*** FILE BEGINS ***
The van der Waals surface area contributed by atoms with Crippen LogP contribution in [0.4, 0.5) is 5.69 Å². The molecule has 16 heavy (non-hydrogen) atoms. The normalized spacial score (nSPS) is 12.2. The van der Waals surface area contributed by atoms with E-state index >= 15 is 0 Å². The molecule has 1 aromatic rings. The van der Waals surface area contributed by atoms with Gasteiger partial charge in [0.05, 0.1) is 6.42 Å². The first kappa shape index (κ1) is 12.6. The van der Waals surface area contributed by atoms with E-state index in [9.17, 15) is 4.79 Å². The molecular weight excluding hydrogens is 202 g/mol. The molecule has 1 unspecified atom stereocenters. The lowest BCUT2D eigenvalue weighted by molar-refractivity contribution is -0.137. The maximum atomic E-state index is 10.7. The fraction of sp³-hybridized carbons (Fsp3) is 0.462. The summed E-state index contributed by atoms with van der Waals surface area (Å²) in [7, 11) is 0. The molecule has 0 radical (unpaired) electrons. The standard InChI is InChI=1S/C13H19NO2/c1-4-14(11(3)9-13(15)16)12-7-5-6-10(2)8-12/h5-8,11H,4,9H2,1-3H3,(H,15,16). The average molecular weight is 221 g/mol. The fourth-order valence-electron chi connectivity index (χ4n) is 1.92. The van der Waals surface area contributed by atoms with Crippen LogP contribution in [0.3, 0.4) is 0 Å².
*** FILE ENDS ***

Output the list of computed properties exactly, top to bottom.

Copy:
The van der Waals surface area contributed by atoms with Crippen LogP contribution in [0.4, 0.5) is 5.69 Å². The molecule has 16 heavy (non-hydrogen) atoms. The normalized spacial score (nSPS) is 12.2. The van der Waals surface area contributed by atoms with E-state index >= 15 is 0 Å². The molecule has 1 aromatic rings. The van der Waals surface area contributed by atoms with Gasteiger partial charge in [0.05, 0.1) is 6.42 Å². The first kappa shape index (κ1) is 12.6. The van der Waals surface area contributed by atoms with E-state index in [9.17, 15) is 4.79 Å². The molecular weight excluding hydrogens is 202 g/mol. The molecule has 1 unspecified atom stereocenters. The lowest BCUT2D eigenvalue weighted by molar-refractivity contribution is -0.137. The maximum atomic E-state index is 10.7. The fraction of sp³-hybridized carbons (Fsp3) is 0.462. The summed E-state index contributed by atoms with van der Waals surface area (Å²) in [7, 11) is 0. The molecule has 0 radical (unpaired) electrons. The standard InChI is InChI=1S/C13H19NO2/c1-4-14(11(3)9-13(15)16)12-7-5-6-10(2)8-12/h5-8,11H,4,9H2,1-3H3,(H,15,16). The average molecular weight is 221 g/mol. The fourth-order valence-electron chi connectivity index (χ4n) is 1.92. The van der Waals surface area contributed by atoms with Crippen LogP contribution in [0.3, 0.4) is 0 Å².